Our Mister Fix-It

By Steve Elliott '88 | Illustration by Funnel Inc.

Mister Fix-ItAs the recession settles in, more people are tackling tasks they used to hire out and are doing what they can to make things last. We asked Carleton alumnus Steve Elliott ’88, handyman and writer of The Portable Dad: Fix-It Advice for When Dad’s Not Around, to teach the wannabe do-it-yourselfers among us a thing or two about how to take care of our stuff.

Experience has this reputation for being a great teacher. Make a mistake, the thinking goes, and you’re less likely to make it again. While that may be true, it also can be an expensive and dangerous way to learn—even simple things.

Take that first drive in a U-Haul truck, for example. You get in, start up, pull out of the parking lot, and head down the road. It’s all great until you need to change lanes and realize three important things in short order: 1. U-Hauls don’t have rearview mirrors. 2. You didn’t set the side mirrors before driving away. 3. You have a blind spot the size of Kansas beside you—right where you need to be.

On one hand, that is an experience. (And you’ll probably remember to set the side mirrors on the next truck you rent.) On the other hand, there are the repair costs for that minivan you clipped and sent skidding sideways into the 7-Eleven parking lot.

Not long after my oldest child went to college, I realized there was some basic mechanical know-how she hadn’t picked up in her first 18 years on the planet, so I wrote down everything she needed to know to take care of her car, computer, bike, apartment, and yard—and then got it published.

Turns out it’s not just twentysomethings who find the information valuable. At book signings and online, I’ve met people of many ages who buy the book to learn or relearn some useful and practical mechanical skills. Here are a few.


No matter how well you take care of your car, there are a couple of situations that can affect anyone—a dead battery and a flat tire. Here’s a quick review of how to deal with each.

Mister Fix-ItJump-start a dead battery: You’ll need two things: jumper cables and a friendly driver with a good battery. (If you’re not sure if you have jumper cables, now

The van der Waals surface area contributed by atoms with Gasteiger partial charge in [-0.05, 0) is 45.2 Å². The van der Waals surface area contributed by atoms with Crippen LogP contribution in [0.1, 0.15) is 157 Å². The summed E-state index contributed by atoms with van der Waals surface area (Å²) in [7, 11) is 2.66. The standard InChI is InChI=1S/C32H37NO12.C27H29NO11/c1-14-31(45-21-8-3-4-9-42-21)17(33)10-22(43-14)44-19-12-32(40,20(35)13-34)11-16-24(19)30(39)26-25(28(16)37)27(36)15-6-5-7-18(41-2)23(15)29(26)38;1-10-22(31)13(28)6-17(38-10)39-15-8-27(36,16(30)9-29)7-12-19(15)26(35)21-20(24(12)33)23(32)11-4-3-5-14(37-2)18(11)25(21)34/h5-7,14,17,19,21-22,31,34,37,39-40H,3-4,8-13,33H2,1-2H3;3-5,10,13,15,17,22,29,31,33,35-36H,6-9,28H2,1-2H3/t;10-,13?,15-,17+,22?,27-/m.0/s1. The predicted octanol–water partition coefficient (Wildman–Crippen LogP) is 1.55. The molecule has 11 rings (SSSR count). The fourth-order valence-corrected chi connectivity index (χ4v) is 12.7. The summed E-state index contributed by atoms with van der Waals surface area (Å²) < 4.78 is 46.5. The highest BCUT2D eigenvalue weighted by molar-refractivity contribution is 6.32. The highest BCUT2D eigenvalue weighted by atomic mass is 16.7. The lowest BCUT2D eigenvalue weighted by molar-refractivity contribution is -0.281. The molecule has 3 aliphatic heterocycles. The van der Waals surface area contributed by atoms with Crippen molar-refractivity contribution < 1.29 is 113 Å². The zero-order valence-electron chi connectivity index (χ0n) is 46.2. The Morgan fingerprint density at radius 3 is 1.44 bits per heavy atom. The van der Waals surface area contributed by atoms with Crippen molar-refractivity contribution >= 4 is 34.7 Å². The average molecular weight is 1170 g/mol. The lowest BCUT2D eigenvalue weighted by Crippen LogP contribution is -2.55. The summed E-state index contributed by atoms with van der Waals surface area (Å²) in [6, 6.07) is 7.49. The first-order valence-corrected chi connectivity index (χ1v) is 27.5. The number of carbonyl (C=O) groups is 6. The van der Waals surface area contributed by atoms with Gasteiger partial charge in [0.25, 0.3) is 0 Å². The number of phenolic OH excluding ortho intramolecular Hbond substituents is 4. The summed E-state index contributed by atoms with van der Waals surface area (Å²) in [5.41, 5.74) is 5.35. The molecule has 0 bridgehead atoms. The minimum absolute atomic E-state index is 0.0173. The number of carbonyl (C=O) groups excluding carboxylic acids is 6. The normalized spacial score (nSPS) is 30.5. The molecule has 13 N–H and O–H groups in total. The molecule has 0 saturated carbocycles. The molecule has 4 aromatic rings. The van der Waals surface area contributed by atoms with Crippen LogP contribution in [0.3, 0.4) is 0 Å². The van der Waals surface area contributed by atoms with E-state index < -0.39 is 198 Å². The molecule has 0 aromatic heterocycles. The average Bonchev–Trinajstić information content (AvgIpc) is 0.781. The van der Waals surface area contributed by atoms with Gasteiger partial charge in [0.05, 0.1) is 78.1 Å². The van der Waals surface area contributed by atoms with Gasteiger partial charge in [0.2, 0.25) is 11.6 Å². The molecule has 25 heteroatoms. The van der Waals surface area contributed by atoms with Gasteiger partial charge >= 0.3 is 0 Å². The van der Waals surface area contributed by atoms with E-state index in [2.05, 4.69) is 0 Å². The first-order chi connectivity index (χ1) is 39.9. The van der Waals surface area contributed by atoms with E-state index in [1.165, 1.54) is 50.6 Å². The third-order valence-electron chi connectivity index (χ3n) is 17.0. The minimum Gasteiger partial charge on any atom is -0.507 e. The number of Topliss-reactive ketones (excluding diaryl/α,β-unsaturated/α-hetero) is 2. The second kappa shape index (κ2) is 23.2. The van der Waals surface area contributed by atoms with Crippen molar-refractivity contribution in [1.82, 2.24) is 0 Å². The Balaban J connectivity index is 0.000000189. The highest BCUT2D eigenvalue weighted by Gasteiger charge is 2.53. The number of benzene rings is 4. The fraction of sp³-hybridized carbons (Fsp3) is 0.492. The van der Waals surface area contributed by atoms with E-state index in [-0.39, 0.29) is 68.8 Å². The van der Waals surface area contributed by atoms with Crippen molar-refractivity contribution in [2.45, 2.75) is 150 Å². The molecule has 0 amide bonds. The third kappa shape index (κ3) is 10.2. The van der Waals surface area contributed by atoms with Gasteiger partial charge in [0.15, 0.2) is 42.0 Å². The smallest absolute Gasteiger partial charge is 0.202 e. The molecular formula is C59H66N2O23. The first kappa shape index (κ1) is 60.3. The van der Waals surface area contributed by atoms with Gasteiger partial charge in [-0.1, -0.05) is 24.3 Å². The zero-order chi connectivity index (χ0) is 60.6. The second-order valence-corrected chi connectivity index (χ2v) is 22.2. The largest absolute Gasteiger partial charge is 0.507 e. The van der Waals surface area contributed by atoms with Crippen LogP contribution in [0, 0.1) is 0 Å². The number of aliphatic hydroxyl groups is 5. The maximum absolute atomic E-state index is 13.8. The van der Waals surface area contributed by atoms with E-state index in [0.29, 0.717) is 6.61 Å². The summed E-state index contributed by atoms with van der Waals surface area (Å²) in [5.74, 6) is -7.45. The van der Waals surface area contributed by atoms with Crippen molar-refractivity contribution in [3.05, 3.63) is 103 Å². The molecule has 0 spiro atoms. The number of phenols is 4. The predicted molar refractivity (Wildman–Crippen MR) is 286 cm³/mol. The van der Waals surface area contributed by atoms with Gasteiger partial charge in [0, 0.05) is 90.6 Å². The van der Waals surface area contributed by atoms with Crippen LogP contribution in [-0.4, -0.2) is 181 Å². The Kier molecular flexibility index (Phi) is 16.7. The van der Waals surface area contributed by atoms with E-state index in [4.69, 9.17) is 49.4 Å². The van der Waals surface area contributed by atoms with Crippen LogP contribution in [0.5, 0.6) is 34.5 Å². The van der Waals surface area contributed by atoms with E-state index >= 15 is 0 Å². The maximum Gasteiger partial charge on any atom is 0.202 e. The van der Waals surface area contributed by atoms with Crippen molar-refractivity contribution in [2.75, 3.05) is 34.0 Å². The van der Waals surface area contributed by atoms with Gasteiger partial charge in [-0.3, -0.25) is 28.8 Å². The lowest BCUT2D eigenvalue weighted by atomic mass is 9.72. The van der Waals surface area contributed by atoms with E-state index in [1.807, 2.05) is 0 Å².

is a good time to check.)

Line up the cars so the batteries are close together, but make sure the cars aren’t touching. Disconnect cell phones, iPods, radar detectors, and anything else that is plugged into either car, and turn off the headlights of both.

Get out your jumper cables and, with the good car shut off, connect them to the two cars. They’ll have clamps marked positive (+) and negative (-) at either end. Both batteries will be marked the same way. Here’s the connection order:

  • Start at the bad battery and connect the positive clamp to the positive battery terminal. (It’s often covered by a plastic shield.)
  • Next connect the other positive clamp to the positive terminal of the good battery.
  • Connect the negative clamp to the negative terminal of the good battery.
  • Finally, connect the remaining negative clamp to a bare metal part of the engine of the dead car. This grounds the circuit and is safer than connecting the clamp to the dead battery’s negative terminal.

Start the good car and let it run for a couple of minutes to charge the dead battery; then you should be able to start the dead car. Leave it running and disconnect the jumper cables in reverse order: ground, good negative, good positive, and bad positive.

Change a flat: While you’re checking for jumper cables, make sure you also have a jack, lug wrench, and spare tire stashed somewhere in your car. (If you have a newer BMW or other car with run-flat tires, stop looking so smug!) If you ever need to use that stuff, here’s the quick step-by-step.

Pull over and park as far from traffic on the flattest spot you can and set your parking brake. Get out the spare, jack, and lug wrench.

It’s easier to loosen the wheel’s lug nuts before jacking up the car, so do that first. They loosen counterclockwise and can be stubborn, so be prepared to put your back into it. Once they’re loose, jack up the car enough to get the flat wheel off and slip the spare on. Your owner’s manual will illustrate where to put the jack.